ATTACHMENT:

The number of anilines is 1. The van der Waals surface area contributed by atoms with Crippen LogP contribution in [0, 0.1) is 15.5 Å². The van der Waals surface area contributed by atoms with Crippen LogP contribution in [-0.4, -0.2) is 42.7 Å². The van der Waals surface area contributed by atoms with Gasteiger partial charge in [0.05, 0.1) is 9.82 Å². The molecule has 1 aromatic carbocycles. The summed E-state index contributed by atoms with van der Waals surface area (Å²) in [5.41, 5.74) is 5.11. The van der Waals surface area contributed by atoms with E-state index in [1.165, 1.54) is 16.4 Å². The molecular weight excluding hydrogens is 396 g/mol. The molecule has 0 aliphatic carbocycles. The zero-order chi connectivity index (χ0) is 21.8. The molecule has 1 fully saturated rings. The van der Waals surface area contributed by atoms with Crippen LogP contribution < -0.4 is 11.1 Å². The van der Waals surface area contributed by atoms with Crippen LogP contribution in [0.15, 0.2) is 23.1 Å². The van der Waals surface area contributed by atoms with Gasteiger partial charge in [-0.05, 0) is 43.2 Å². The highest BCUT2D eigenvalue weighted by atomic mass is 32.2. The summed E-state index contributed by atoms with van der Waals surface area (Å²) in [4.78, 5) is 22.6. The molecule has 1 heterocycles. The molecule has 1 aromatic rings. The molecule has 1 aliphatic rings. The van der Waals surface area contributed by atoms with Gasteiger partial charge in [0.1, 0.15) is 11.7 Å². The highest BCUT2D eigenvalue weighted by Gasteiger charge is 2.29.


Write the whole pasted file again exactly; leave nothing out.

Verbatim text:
The number of anilines is 1. The van der Waals surface area contributed by atoms with Crippen LogP contribution in [0, 0.1) is 15.5 Å². The van der Waals surface area contributed by atoms with Crippen LogP contribution in [-0.4, -0.2) is 42.7 Å². The van der Waals surface area contributed by atoms with Gasteiger partial charge in [0.05, 0.1) is 9.82 Å². The molecule has 1 aromatic carbocycles. The summed E-state index contributed by atoms with van der Waals surface area (Å²) in [5.41, 5.74) is 5.11. The van der Waals surface area contributed by atoms with E-state index in [1.165, 1.54) is 16.4 Å². The molecular weight excluding hydrogens is 396 g/mol. The molecule has 0 aliphatic carbocycles. The zero-order chi connectivity index (χ0) is 21.8. The molecule has 1 fully saturated rings. The van der Waals surface area contributed by atoms with Crippen LogP contribution < -0.4 is 11.1 Å². The van der Waals surface area contributed by atoms with Crippen LogP contribution in [0.15, 0.2) is 23.1 Å². The van der Waals surface area contributed by atoms with Gasteiger partial charge in [-0.05, 0) is 43.2 Å². The highest BCUT2D eigenvalue weighted by atomic mass is 32.2. The summed E-state index contributed by atoms with van der Waals surface area (Å²) in [4.78, 5) is 22.6. The molecule has 1 heterocycles. The molecule has 1 aromatic rings. The molecule has 1 aliphatic rings. The van der Waals surface area contributed by atoms with Gasteiger partial charge in [0.1, 0.15) is 11.7 Å². The highest BCUT2D eigenvalue weighted by Gasteiger charge is 2.29.